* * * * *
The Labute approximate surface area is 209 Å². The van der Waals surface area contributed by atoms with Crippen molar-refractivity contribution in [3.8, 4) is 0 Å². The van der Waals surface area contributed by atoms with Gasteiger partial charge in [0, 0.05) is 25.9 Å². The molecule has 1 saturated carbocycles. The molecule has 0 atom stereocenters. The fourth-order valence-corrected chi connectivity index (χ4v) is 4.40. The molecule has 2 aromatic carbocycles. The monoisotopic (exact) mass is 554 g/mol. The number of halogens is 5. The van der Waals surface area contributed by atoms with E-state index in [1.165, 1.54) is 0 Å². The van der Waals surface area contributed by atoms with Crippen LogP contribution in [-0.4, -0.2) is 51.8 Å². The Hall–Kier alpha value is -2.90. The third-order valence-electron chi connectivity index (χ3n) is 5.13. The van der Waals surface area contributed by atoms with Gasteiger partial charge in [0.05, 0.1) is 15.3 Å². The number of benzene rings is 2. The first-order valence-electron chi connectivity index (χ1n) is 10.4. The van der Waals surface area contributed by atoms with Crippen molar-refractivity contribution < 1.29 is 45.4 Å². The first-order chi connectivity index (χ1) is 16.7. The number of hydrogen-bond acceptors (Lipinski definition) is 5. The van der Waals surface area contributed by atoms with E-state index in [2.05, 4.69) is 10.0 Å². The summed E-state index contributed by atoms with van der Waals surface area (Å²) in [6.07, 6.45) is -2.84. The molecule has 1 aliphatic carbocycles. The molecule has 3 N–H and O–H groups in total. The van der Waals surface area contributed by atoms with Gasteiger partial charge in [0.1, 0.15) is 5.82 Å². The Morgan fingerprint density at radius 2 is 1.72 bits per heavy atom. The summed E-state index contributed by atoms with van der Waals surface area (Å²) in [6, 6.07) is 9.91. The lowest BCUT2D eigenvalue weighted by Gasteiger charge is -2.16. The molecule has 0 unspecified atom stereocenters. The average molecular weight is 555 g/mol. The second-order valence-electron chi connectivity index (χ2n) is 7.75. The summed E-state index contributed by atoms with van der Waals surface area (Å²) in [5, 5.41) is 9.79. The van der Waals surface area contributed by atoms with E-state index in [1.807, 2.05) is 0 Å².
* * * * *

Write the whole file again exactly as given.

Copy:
The Labute approximate surface area is 209 Å². The van der Waals surface area contributed by atoms with Crippen molar-refractivity contribution in [3.8, 4) is 0 Å². The van der Waals surface area contributed by atoms with Gasteiger partial charge in [0, 0.05) is 25.9 Å². The molecule has 1 saturated carbocycles. The molecule has 0 atom stereocenters. The fourth-order valence-corrected chi connectivity index (χ4v) is 4.40. The molecule has 2 aromatic carbocycles. The monoisotopic (exact) mass is 554 g/mol. The number of halogens is 5. The van der Waals surface area contributed by atoms with E-state index in [1.165, 1.54) is 0 Å². The van der Waals surface area contributed by atoms with Crippen LogP contribution in [-0.4, -0.2) is 51.8 Å². The Hall–Kier alpha value is -2.90. The third-order valence-electron chi connectivity index (χ3n) is 5.13. The van der Waals surface area contributed by atoms with Gasteiger partial charge in [0.05, 0.1) is 15.3 Å². The number of benzene rings is 2. The first-order valence-electron chi connectivity index (χ1n) is 10.4. The van der Waals surface area contributed by atoms with Crippen molar-refractivity contribution < 1.29 is 45.4 Å². The first-order chi connectivity index (χ1) is 16.7. The number of hydrogen-bond acceptors (Lipinski definition) is 5. The van der Waals surface area contributed by atoms with E-state index in [2.05, 4.69) is 10.0 Å². The summed E-state index contributed by atoms with van der Waals surface area (Å²) in [6.07, 6.45) is -2.84. The molecule has 1 aliphatic carbocycles. The molecule has 3 N–H and O–H groups in total. The van der Waals surface area contributed by atoms with Gasteiger partial charge in [0.1, 0.15) is 5.82 Å². The Morgan fingerprint density at radius 2 is 1.72 bits per heavy atom. The summed E-state index contributed by atoms with van der Waals surface area (Å²) in [6, 6.07) is 9.91. The lowest BCUT2D eigenvalue weighted by Gasteiger charge is -2.16. The molecule has 0 unspecified atom stereocenters. The average molecular weight is 555 g/mol. The second-order valence-electron chi connectivity index (χ2n) is 7.75. The summed E-state index contributed by atoms with van der Waals surface area (Å²) in [5, 5.41) is 9.79. The van der Waals surface area contributed by atoms with E-state index in [1.807, 2.05) is 0 Å².